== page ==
I heard someone once say, “Lighting in a home is like jewelry on a woman.” It could not be more true. You could make it bold or brash. Glitzy or blingy. Subtle or simple. The options were endless. The very first light fixtures I purchased were for our gallery. I had known from the moment I found the picture I used as the inspiration for the gallery that those were the light fixtures I wanted to duplicate. So, I purchased them before the foundation was poured. I didn’t want to risk getting a year and a half down the road when it was time for lighting to discover they were discontinued. Now, as we were dealing with supply chain issues, I was grateful that they were already nestled in my garage.
The blueprints lay scattered across the kitchen island. The directive from our builder was to work on our lighting schematics. Meaning, I needed to figure out where every light fixture and every outlet was going to go. It all had to be done before he closed up the insides of our baby to make her a toddler. (I don’t know why I think she’s a girl.) As I studied the plans and perused through my binder, I began to see it all in my imagination. Room by room I walked. Marking and drawing and dreaming.
I drew where the three black sconces that would hover over the three kitchen windows on the sink wall would go. I drew where the large copper lantern over the kitchen table and some yet to be determined chandelier over the island would hover. I marked places for the outlets in the island, and one for the coffee pot hidden inside the future cabinet.
I moved to the family room and circled where I needed an outlet in the floor underneath where the piano would eventually sit and beneath the sofa for tableside lamps. I drew where the sconces on the bookcase would hang, and where the three large mercury glass fixtures would hang above the brick floor of the gallery.
Moving outside I drew where every sconce would go, where every ceiling fan would hang, and where the recessed cans needed to be. I had to decide what would run on gas and what would be electric. Then I thought through where plugs would be a gift for outside working, when the computer battery had drained, and a plug was needed for rescue.
Then I moved to the master bedroom, marking the flush mount in the hall and the chandelier above the bed and the recessed cans in the stained wood ceiling. I drew the circles where the bedside sconces would go, and where I’d need plugs for lamps and phone cords. Room by room I went. Circle by circle. Outlet by outlet. Light fixture by light fixture. When the blueprint was covered with vision, the research began.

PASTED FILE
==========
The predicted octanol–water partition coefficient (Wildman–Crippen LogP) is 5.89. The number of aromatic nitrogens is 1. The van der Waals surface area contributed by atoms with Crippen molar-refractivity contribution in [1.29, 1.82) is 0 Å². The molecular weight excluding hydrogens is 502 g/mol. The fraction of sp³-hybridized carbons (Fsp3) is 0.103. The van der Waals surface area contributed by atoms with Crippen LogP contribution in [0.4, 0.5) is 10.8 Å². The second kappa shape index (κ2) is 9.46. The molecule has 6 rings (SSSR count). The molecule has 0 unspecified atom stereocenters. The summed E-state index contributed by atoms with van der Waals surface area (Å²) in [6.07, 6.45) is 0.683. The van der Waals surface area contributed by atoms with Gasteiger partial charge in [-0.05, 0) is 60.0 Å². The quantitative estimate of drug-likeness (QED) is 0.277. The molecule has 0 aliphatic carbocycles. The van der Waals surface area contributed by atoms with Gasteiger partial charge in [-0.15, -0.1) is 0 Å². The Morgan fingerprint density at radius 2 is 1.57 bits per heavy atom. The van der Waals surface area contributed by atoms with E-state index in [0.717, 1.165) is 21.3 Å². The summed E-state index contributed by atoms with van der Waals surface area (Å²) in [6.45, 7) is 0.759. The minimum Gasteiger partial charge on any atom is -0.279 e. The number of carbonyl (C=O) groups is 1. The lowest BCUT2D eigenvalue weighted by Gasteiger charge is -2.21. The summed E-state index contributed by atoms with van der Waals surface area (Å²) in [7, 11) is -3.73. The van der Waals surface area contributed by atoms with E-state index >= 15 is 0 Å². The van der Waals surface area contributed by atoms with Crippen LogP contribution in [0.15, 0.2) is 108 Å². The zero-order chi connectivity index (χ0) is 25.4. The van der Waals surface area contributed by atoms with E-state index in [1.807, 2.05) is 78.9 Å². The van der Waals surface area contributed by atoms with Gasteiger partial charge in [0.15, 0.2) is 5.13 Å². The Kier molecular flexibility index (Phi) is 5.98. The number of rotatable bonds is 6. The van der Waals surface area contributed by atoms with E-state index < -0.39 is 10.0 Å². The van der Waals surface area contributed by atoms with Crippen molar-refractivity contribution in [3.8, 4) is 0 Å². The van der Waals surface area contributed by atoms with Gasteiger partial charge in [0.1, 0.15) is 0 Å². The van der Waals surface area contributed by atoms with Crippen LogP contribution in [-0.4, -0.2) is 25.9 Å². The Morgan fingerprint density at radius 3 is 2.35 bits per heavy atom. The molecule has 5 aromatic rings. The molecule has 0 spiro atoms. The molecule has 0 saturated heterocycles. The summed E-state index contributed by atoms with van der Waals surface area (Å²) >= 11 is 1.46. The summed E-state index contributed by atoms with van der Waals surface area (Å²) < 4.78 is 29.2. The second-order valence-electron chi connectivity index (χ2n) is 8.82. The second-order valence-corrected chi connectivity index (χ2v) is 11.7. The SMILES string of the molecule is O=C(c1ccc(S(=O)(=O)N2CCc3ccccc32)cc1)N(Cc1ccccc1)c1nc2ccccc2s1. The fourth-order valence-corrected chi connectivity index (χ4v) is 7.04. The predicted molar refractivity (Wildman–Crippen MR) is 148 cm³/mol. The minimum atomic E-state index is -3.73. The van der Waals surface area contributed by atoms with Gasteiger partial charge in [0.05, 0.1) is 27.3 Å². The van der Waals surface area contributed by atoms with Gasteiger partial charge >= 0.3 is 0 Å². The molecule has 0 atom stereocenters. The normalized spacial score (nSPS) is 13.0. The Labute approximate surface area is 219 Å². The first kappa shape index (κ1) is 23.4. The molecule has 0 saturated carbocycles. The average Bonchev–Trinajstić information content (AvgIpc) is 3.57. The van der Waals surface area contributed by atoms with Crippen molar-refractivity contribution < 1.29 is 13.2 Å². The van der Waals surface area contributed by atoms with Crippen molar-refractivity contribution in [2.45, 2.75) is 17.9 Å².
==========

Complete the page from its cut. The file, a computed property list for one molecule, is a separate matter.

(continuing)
Much of the choosing of light fixtures was like a scavenger hunt, as I had inspiration pictures for many, but now, I had to find them. Scouring internet site after internet site, vendor after vendor, choice after choice, measurement after measurement. I found the cutest little silver sconces for the girl’s bunk, and gold and glass light fixtures for the boy’s that looked like you would find them on a ship. I found the black chandelier with the paper shades to hang over the island, forgoing the current trend of large double pendants. I found the large billiard fixture with three large round fabric shades that would be perfect over the pool table.
As I was lost in a world of halogen and LED, I remembered. I slipped from my stool and headed into the upstairs closet. I opened the box marked “girl’s chandelier” and pulled it from its home. I sat it in front of me and remembered. This chandelier had been with me for almost two decades. When my first husband had opened his design firm, he had purchased an existing store. The store had been this beautiful home and gift store. This chandelier came with the purchase of the existing business. I had hidden it away longing for the day I could put it in a nursery of my own. I knew in that moment it would finally have a home. Not in the way I had hoped, but in a way that would be perfect. It would hang between the bunks in the girl’s room.
Lord willing, for years to come, my precious nieces, who have been as close to children of my own as I will ever have, along with the grandbabies that will hopefully one day fill those beds with their little bodies, this piece will light their bedtime stories, their giggles and sleepy wake-up haze. I swiped at the tears that were falling and was grateful for another moment to create a home. I prayed quietly that there wouldn’t only be natural light, but that in each heart that arrived, God would shine His supernatural light to any dark place. Oh yes, let there be light.